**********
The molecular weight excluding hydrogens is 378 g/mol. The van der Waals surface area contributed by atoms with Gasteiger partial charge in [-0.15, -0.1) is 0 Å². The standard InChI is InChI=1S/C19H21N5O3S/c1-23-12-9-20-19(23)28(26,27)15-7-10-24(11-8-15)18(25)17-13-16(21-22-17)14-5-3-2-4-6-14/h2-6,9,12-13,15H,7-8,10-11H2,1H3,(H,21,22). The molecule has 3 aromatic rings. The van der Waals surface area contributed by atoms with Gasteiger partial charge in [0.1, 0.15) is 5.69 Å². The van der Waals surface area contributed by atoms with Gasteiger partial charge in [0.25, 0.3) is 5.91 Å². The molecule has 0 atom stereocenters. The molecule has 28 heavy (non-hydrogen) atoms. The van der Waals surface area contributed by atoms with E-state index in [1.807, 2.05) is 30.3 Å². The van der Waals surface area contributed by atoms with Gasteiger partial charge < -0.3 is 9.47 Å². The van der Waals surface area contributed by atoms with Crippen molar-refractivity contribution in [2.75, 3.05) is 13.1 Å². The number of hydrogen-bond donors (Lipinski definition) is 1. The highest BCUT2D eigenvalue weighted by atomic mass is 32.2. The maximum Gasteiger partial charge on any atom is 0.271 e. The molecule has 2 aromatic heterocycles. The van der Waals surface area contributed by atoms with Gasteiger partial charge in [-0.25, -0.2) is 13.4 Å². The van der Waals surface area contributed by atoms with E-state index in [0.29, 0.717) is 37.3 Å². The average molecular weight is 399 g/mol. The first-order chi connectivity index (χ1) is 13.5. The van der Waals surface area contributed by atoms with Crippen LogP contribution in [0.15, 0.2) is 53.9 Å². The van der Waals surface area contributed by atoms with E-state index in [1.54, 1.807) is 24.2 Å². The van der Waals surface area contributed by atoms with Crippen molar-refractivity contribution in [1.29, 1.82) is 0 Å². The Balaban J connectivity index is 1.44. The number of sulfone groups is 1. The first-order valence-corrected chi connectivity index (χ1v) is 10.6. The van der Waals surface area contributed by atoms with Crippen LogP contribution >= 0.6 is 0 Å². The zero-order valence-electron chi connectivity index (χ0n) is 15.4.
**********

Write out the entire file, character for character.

The molecular weight excluding hydrogens is 378 g/mol. The van der Waals surface area contributed by atoms with Gasteiger partial charge in [-0.15, -0.1) is 0 Å². The standard InChI is InChI=1S/C19H21N5O3S/c1-23-12-9-20-19(23)28(26,27)15-7-10-24(11-8-15)18(25)17-13-16(21-22-17)14-5-3-2-4-6-14/h2-6,9,12-13,15H,7-8,10-11H2,1H3,(H,21,22). The molecule has 3 aromatic rings. The van der Waals surface area contributed by atoms with Gasteiger partial charge in [0.1, 0.15) is 5.69 Å². The van der Waals surface area contributed by atoms with Gasteiger partial charge in [0.25, 0.3) is 5.91 Å². The molecule has 0 atom stereocenters. The molecule has 28 heavy (non-hydrogen) atoms. The van der Waals surface area contributed by atoms with E-state index in [1.807, 2.05) is 30.3 Å². The van der Waals surface area contributed by atoms with Gasteiger partial charge < -0.3 is 9.47 Å². The van der Waals surface area contributed by atoms with Crippen molar-refractivity contribution in [2.75, 3.05) is 13.1 Å². The number of hydrogen-bond donors (Lipinski definition) is 1. The highest BCUT2D eigenvalue weighted by atomic mass is 32.2. The maximum Gasteiger partial charge on any atom is 0.271 e. The molecule has 2 aromatic heterocycles. The van der Waals surface area contributed by atoms with Gasteiger partial charge in [-0.25, -0.2) is 13.4 Å². The van der Waals surface area contributed by atoms with E-state index in [0.29, 0.717) is 37.3 Å². The average molecular weight is 399 g/mol. The first-order chi connectivity index (χ1) is 13.5. The van der Waals surface area contributed by atoms with Crippen LogP contribution in [0.15, 0.2) is 53.9 Å². The van der Waals surface area contributed by atoms with E-state index in [1.54, 1.807) is 24.2 Å². The van der Waals surface area contributed by atoms with Crippen molar-refractivity contribution in [1.29, 1.82) is 0 Å². The Balaban J connectivity index is 1.44. The number of sulfone groups is 1. The first-order valence-corrected chi connectivity index (χ1v) is 10.6. The van der Waals surface area contributed by atoms with Crippen LogP contribution >= 0.6 is 0 Å². The zero-order valence-electron chi connectivity index (χ0n) is 15.4.